Exercise is a well established tool to keep healthy. The American College of Sports Medicine recommends a minimum of 150 min endurance exercise a week and 20 min of resistance exercise two to three times a week (click here for more details).This is only a minimum indeed and if you are reading this, it is likely that you want to do more to improve your health further. Whatever your goals are, it is important to determine which kind of exercise is the most effective, as we are all short of time.
Several researchers have studied how and if endurance training, resistance exercise or a combination of both affect health parameters such as body weight, waist circumference, lean body mass, blood lipids, fitness… Lukas Schwingshackl and his colleagues have reviewed these studies to determine which modality would be the most effective, and in December 2013 they published their conclusions in PLoSONE.
The main result was that endurance exercise was the most effective to reduce body weight, waist circumference and fat mass, and to improve fitness (as measured by VO2max). Resistance exercise however, was better to increase lean body mass. There were no significant differences in the improvement of the blood lipids between the exercise modalities.
Researchers use waist circumference to estimate visceral fat, which is an important risk factor for cardiovascular disease. A reduction in waist circumference, suggesting a decrease in visceral fat, is thus an important result. An increase in VO2max is associated with reduced all-cause mortality and a lower risk of cardiovascular risk. Endurance training can thus really improve your life!
Resistance training leads to an increase in lean body mass, thus in muscle mass and strength. This counteracts the loss you normally experience due to aging. This is important, as the tasks of daily life do not become lighter because you are getting older. If you want to stay active and independent in old age you have to maintain your strength.
Lukas Schwingshackl and his colleagues concluded from their review that combining endurance with resistance training allows us to reap the benefits of both modalities, and is therefore the most promising regimen. However, they admit that this increases the time you spend exercising. In two of the reports they examined, the time even doubled.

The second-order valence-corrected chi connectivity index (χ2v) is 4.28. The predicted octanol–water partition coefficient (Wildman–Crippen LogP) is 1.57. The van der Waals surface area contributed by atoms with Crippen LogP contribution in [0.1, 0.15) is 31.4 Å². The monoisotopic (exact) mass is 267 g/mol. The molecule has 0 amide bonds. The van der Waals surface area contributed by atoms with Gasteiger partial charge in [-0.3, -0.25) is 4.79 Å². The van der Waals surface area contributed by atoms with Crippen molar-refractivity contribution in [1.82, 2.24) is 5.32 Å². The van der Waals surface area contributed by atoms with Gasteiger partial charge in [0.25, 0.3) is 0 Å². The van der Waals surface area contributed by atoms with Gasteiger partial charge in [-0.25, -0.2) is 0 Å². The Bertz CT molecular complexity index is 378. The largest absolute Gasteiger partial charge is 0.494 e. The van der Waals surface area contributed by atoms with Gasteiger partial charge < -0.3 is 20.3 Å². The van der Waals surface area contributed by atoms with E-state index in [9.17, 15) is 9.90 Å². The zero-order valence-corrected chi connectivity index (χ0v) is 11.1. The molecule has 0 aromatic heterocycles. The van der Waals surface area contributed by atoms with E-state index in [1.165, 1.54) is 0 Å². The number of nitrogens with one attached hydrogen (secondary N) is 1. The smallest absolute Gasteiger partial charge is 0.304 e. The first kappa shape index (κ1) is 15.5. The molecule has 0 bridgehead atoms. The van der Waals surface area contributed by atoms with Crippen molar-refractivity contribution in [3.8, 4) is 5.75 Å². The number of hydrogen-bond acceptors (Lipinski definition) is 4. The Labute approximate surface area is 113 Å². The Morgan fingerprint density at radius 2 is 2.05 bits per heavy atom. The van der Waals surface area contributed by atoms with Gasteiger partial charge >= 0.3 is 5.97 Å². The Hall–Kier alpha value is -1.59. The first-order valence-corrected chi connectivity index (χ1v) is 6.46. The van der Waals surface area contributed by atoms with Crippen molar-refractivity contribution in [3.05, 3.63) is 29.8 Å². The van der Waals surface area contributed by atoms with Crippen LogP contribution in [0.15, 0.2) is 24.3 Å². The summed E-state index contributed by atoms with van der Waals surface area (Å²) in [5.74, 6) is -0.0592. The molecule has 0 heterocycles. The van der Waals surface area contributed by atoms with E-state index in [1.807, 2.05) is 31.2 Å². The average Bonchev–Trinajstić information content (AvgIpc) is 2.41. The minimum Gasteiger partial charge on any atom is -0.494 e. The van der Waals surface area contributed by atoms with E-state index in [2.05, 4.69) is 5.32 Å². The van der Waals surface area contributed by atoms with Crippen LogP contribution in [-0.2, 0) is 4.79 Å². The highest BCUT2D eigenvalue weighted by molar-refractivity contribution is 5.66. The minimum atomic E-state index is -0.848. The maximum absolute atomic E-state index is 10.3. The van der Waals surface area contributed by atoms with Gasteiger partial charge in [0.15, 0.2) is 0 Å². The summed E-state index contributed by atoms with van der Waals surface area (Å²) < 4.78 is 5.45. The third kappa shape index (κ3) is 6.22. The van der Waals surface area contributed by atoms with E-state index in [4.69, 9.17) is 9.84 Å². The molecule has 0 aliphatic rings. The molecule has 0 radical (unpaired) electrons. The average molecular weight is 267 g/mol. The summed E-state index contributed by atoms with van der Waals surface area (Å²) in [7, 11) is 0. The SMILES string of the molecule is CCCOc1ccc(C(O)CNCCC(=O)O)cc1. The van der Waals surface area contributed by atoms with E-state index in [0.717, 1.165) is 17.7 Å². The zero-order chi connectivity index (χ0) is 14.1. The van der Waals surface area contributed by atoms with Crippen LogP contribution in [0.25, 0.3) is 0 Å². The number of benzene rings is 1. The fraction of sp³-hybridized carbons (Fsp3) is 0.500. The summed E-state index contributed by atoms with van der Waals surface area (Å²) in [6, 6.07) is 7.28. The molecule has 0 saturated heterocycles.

If you don’t have time
In 2011, Criz Slentz compared the effects of endurance training, resistance exercise and a combination of both on 249 volunteers, taking great care that everybody was spending the same amount of calories while exercising. He also concluded that endurance training was more effective than resistance exercise to reduce visceral fat and to improve fitness, but he could not notice a difference between the effects of endurance and combination endurance/resistance training. As resistance training is more time consuming, he advised to keep to endurance training.
Can I believe the review?
Lukas Schwingshackl’s review is a meta-analysis, which means that they analysed, evaluated and compared studies done by other researchers in order to come to a conclusion. This saves people like you and me a lot of time and effort!
On the other hand, we have to trust that they have excluded all the bad studies and kept the good ones. In theory, there is always a danger that reviewers cherry-pick the studies they like.
Moreover, reviewers can only analyse studies that have been published. As nobody likes to read negative results or no-reports, only the positive ones get published. It is therefore always possible that a review is biased because of a lack of data. This is called publication bias and is very hard to avoid.
What does it mean for me?
As yet, we can conclude that a training regimen combining endurance and resistance exercise is the best option. If you are short of time however, you should stick to endurance training.
Disclaimer: this article is for general information only, and does not replace medical advice. It cannot be used to diagnose or guide treatment. If you have any concerns or questions, you should talk to a qualified health provider.
Schwingshackl L, Dias S, Strasser B et al. Impact of Different Training Modalities on Anthropometric and Metabolic Characteristics in Overweight/Obese Subjects: A Systematic Review and Network Meta-Analysis. PLoS ONE. 2013; 8(12): e82853. doi:10.1371/journal.pone.0082853.
Slentz C, Bateman L, Willis L et al. Effects of aerobic vs resistance training on visceral and liver fat stores, liver enzymes, and insulin resistance by HOMA in overweight adults from STRRIDE AT/RT. American Journal of Physiology – Endocrinology and Metabolism. 2011; 301: E1033-E1039. doi: 10.1152/ajpendo.00291.2011.